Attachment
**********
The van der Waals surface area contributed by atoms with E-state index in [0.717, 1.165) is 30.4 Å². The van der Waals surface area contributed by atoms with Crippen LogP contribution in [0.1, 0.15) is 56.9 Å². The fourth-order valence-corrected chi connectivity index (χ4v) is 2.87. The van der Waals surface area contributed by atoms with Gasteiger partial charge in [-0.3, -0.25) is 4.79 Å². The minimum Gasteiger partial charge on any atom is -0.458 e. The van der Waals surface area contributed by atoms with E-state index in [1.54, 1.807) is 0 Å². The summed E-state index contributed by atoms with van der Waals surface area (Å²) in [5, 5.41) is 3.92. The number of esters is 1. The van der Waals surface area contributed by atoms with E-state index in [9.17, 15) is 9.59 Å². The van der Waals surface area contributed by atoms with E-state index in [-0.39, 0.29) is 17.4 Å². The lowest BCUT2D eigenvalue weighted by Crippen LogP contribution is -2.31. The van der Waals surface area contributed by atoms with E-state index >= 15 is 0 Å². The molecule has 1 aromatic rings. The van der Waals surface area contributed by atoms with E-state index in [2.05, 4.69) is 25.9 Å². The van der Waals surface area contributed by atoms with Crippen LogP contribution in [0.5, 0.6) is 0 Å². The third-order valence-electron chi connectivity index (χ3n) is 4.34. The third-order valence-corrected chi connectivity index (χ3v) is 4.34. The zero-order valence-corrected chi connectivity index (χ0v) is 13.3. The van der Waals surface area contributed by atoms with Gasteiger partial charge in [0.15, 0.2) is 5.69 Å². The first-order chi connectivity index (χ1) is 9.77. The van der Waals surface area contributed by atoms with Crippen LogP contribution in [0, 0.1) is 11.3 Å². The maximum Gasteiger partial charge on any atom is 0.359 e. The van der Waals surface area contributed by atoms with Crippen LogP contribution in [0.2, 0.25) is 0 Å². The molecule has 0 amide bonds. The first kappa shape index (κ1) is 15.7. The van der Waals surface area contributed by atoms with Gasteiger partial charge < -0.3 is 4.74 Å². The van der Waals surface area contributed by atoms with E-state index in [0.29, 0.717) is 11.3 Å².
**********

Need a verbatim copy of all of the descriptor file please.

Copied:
The van der Waals surface area contributed by atoms with E-state index in [0.717, 1.165) is 30.4 Å². The van der Waals surface area contributed by atoms with Crippen LogP contribution in [0.1, 0.15) is 56.9 Å². The fourth-order valence-corrected chi connectivity index (χ4v) is 2.87. The van der Waals surface area contributed by atoms with Gasteiger partial charge in [-0.3, -0.25) is 4.79 Å². The minimum Gasteiger partial charge on any atom is -0.458 e. The van der Waals surface area contributed by atoms with E-state index in [1.54, 1.807) is 0 Å². The summed E-state index contributed by atoms with van der Waals surface area (Å²) in [5, 5.41) is 3.92. The number of esters is 1. The van der Waals surface area contributed by atoms with E-state index in [9.17, 15) is 9.59 Å². The van der Waals surface area contributed by atoms with E-state index in [-0.39, 0.29) is 17.4 Å². The lowest BCUT2D eigenvalue weighted by Crippen LogP contribution is -2.31. The van der Waals surface area contributed by atoms with E-state index >= 15 is 0 Å². The molecule has 1 aromatic rings. The van der Waals surface area contributed by atoms with E-state index in [2.05, 4.69) is 25.9 Å². The van der Waals surface area contributed by atoms with Crippen LogP contribution in [0.5, 0.6) is 0 Å². The third-order valence-electron chi connectivity index (χ3n) is 4.34. The third-order valence-corrected chi connectivity index (χ3v) is 4.34. The zero-order valence-corrected chi connectivity index (χ0v) is 13.3. The van der Waals surface area contributed by atoms with Gasteiger partial charge in [0.15, 0.2) is 5.69 Å². The first-order chi connectivity index (χ1) is 9.77. The van der Waals surface area contributed by atoms with Crippen LogP contribution in [0, 0.1) is 11.3 Å². The maximum Gasteiger partial charge on any atom is 0.359 e. The van der Waals surface area contributed by atoms with Crippen LogP contribution in [0.2, 0.25) is 0 Å². The molecule has 0 amide bonds. The first kappa shape index (κ1) is 15.7. The van der Waals surface area contributed by atoms with Gasteiger partial charge < -0.3 is 4.74 Å². The van der Waals surface area contributed by atoms with E-state index in [0.29, 0.717) is 11.3 Å².